Transparency Governance in Iraq’s Extractive Industry at a Crossroads
By Ahmed Mousa Jiyad.
Iraq has done rather well by joining and acquiring compliance status with Extractive Industry Transparency Initiative (EITI). Significant aspects of transparency are observed; vital entities created and annual reports delivered.
Yet, this paper argues: that these annual reports are far from what they should be; that impacts, effectiveness and sustainability of transparency are what really matter; and that relevant institutional, systemic and human capacity developments are urgently needed to deepen transparency and enhance governance.
This case study is premised on firsthand involvement and constant monitoring of IEITI since its inception. It intends to analyze the effectiveness of transparency modalities in the petroleum sector in the country; to provide an update for this year review; to blow whistle on the waning transparency in the sector; and finally, identify flaws and suggest remedial action.
The paper begins with background note then proceeds in addressing the preparation for 2012/3 report and highlighting the national capability constraints. The analysis covers the assessment of Work and Communication Plans; effectiveness and openness of the MSG; the apparent retreat of transparency; and it ends with concluding remarks.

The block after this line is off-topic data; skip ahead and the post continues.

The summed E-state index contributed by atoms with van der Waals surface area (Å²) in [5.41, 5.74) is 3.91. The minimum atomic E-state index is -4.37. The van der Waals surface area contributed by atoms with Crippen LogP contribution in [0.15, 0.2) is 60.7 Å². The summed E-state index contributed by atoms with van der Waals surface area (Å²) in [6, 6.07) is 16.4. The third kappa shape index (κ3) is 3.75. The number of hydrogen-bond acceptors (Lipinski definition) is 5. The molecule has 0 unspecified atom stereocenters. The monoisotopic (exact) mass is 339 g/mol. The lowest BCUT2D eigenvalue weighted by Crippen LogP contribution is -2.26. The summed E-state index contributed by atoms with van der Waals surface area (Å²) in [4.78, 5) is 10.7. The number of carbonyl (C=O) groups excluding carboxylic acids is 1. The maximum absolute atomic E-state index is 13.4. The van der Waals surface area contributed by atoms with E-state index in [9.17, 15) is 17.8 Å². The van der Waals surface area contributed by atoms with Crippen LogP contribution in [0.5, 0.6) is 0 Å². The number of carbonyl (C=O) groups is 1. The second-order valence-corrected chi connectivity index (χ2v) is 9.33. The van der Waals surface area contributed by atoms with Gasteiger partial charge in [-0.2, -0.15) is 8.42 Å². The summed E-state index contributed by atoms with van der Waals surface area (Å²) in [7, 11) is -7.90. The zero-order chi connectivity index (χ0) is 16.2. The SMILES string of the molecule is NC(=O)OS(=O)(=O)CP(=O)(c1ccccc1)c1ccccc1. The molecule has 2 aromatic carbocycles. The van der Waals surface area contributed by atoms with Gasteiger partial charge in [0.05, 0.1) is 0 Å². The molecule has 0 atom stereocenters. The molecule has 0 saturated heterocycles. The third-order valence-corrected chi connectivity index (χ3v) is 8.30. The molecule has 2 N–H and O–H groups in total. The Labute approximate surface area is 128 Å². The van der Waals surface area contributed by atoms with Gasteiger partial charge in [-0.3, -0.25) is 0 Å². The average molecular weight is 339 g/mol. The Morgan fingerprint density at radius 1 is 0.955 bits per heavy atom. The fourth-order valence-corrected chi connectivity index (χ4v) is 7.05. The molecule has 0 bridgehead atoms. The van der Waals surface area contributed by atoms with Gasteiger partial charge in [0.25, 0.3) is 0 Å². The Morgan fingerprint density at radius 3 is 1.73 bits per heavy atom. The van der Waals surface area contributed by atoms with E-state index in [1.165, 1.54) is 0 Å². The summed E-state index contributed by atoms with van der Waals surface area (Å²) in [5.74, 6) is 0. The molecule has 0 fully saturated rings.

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By Ahmed Mousa Jiyad. Any opinions expressed are those of the author, and do not necessarily reflect the views of Iraq Business News.
Mr Jiyad is an independent development consultant, scholar and Associate with Centre for Global Energy Studies (CGES), London. He was formerly a senior economist with the Iraq National Oil Company and Iraq’s Ministry of Oil, Chief Expert for the Council of Ministers, Director at the Ministry of Trade, and International Specialist with UN organizations in Uganda, Sudan and Jordan. He is now based in Norway (Email: firstname.lastname@example.org, Skype ID: Ahmed Mousa Jiyad).